This is the first installment of a new series I’ll do as opportunities appear.
Yesterday I received an email from an ardent Ernie Bushmiller fan. He was having conniptions because he couldn’t find any examples of the strip Norman by his favorite cartoonist. Why did he think such a strip existed? Only because several websites refer to it.
Lambiek: “In 1971, Bushmiller produced a shortlived feature called ‘Norman’.”
AllExperts: “He [Bushmiller] also created a very short-lived strip named Norman, which was syndicated in 1971.”
Oddball Comics: “In 1971, Bushmiller created another strip, but unlike NANCY, the new strip, NORMAN was short-lived.”
I had to break it to our Bushmiller devotee that he never did a strip titled Norman. So where did these websites get their information? We can trace the problem to Dave Strickler’s reference Syndicated Comic Strips and Artists 1924-1995. This book, which does not purport to be anything more authoritative than a transcription of the annual Editor & Publisher Syndicate Directories, says that Bushmiller did a strip called Norman. Why? Because the 1971 E&P yearbook simply has a typo. Instead of crediting Eli Bauer, who really did do a strip by that name, they duplicated the credit from the previous entry in the list, which is, of course, Nancy. Here’s the actual E&P entry:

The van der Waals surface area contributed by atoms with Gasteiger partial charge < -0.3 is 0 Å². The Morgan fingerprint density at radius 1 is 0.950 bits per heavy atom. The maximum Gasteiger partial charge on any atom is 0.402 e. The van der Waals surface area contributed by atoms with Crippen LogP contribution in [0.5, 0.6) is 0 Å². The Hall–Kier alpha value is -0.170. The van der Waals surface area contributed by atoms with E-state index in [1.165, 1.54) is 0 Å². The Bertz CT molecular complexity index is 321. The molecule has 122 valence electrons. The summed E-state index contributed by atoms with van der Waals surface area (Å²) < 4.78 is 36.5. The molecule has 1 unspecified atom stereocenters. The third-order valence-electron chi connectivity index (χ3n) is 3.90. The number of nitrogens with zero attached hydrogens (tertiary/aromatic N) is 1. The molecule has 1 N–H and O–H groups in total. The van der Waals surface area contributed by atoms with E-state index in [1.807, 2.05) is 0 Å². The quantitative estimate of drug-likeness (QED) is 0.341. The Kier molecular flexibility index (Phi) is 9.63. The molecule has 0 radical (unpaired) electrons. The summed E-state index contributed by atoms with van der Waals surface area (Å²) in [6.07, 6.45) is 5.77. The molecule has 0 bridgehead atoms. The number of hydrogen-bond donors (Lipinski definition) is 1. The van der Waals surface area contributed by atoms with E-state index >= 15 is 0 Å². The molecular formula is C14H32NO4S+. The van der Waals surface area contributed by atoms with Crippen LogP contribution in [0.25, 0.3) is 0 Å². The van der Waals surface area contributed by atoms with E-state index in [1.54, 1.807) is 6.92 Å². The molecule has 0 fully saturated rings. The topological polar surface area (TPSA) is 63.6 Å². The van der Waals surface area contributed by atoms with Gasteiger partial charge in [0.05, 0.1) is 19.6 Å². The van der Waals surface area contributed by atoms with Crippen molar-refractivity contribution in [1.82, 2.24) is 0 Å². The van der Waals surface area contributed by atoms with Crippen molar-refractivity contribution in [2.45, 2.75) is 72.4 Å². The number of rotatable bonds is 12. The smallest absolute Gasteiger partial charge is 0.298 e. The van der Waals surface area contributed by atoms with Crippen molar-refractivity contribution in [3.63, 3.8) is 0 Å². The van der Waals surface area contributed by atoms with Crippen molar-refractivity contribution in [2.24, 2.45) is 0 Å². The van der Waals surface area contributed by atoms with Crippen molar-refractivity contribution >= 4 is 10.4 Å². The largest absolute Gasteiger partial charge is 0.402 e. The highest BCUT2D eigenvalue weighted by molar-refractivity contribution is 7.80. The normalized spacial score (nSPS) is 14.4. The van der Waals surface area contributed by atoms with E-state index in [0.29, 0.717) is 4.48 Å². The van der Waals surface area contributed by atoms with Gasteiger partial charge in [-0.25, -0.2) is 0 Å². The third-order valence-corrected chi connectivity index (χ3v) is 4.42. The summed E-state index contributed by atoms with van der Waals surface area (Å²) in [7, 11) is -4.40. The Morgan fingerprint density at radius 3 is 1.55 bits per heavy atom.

Dave Strickler is not to blame here. He makes no claim that all the features he lists are real ones. His work is just a transcription of what was reported in E&P. The problem is with people who apparently have never heard of the saying “take it with a grain of salt”, the imprudence of blindly trusting secondary sources. With no corroborating information, they could have said “it has been reported that Bushmiller did a strip called Norman in 1971”. But no, instead they report it as a fact with no caveats.
Just in case you think just maybe Ernie really did do such a strip and I’m just blowin’ smoke, here is E&P giving the information correctly in the alphabetical listing of features in the same directory:
I discover misinformation like this all too often on the web. After the first website comes up with one of these whoppers, the misinformation immediately starts working its way onto other sites like a virus. Soon there are so many websites parroting the same BS that readers, like our Bushmiller fan, quite reasonably assume it MUST be true.
Poor Eli Bauer. Since his creation has been so unfairly appropriated from him, let’s end this post with a sample of his brainchild: